Nuclear energy's role vital in making UK low-carbon country
14 April 2011
The Fukushima power plant crisis must not derail the move to a low-carbon economy in the UK, the Royal Society of Chemistry (RSC) said today.
The Government should ensure, the RSC says, that the UK invests in teaching and research in nuclear sciences to support the resurgence of nuclear power needed to meet the energy needs of the country while cutting carbon emissions.
In its roadmap for the chemical sciences, Chemistry for Tomorrow's World, the RSC identifies nuclear energy as a central component of the energy mix for the UK in order for the country to meet its commitments to reduce carbon emissions.
RSC President Professor David Phillips said: "A range of scenarios and roadmaps prepared in the United Kingdom estimate that between 12-38 gigawatts of nuclear capacity will be required if a secure, reliable and low carbon energy system is to be in place in the UK by 2050."
This calculator shows plainly that it will be extremely difficult to meet the emissions reductions espoused by British governments without the use of nuclear power, unless there are major changes to the way people live.
The report from the Smith School of Enterprise and the Environment 'A low carbon nuclear future: Economic assessment of nuclear materials and spent nuclear fuel management in the UK' outlined a solution employing metal oxides that can use the current stockpile of nuclear material as a fuel for nuclear power.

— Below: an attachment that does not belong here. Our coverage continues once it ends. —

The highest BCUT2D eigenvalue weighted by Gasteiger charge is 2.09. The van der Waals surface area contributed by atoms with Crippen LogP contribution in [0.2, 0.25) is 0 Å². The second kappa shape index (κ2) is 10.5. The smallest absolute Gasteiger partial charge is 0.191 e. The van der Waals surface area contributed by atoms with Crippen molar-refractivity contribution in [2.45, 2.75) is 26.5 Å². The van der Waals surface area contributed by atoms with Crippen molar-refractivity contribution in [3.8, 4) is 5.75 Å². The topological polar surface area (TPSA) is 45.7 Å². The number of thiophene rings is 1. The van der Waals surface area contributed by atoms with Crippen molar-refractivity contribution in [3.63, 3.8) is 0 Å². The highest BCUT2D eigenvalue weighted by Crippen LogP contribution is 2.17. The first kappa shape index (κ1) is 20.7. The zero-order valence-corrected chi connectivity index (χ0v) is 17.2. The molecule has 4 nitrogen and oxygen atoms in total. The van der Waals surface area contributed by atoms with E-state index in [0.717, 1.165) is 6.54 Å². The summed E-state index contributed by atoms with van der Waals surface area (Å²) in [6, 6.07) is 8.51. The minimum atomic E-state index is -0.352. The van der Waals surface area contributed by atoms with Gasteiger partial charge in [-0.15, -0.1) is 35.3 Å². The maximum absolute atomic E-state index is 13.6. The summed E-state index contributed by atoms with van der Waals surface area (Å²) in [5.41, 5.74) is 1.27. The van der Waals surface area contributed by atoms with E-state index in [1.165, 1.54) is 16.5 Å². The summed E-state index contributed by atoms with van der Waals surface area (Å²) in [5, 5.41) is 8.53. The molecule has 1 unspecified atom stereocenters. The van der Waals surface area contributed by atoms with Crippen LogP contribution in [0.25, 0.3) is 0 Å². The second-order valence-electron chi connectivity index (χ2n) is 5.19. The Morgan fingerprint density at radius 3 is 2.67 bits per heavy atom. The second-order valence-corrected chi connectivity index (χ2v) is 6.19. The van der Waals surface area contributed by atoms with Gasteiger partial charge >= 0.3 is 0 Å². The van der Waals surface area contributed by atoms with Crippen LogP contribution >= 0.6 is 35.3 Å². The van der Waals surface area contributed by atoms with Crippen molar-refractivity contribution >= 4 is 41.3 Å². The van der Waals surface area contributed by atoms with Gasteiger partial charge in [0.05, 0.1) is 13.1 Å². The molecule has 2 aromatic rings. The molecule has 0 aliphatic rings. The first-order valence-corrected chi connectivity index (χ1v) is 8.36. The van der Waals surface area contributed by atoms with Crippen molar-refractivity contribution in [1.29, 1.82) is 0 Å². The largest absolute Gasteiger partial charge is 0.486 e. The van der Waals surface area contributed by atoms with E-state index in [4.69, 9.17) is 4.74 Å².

"This technology will enable the UK to be self sufficient in fuel for nuclear power for at least the next 60 years, leading to an improvement in the security of energy supply for the country, and remove some of the issues with dealing with plutonium waste."
In addition the recommendations in the report, if implemented, could lead to a £10 billion boost in the economy of the north-west of the UK, while creating around 45,000 new high tech jobs over the next 20-30 years.
Professor Phillips said: "The chemical sciences have a key role to play in this area, including research in novel methods to reprocess spent nuclear fuel, use of different fuels, and methods to store spent fuel."
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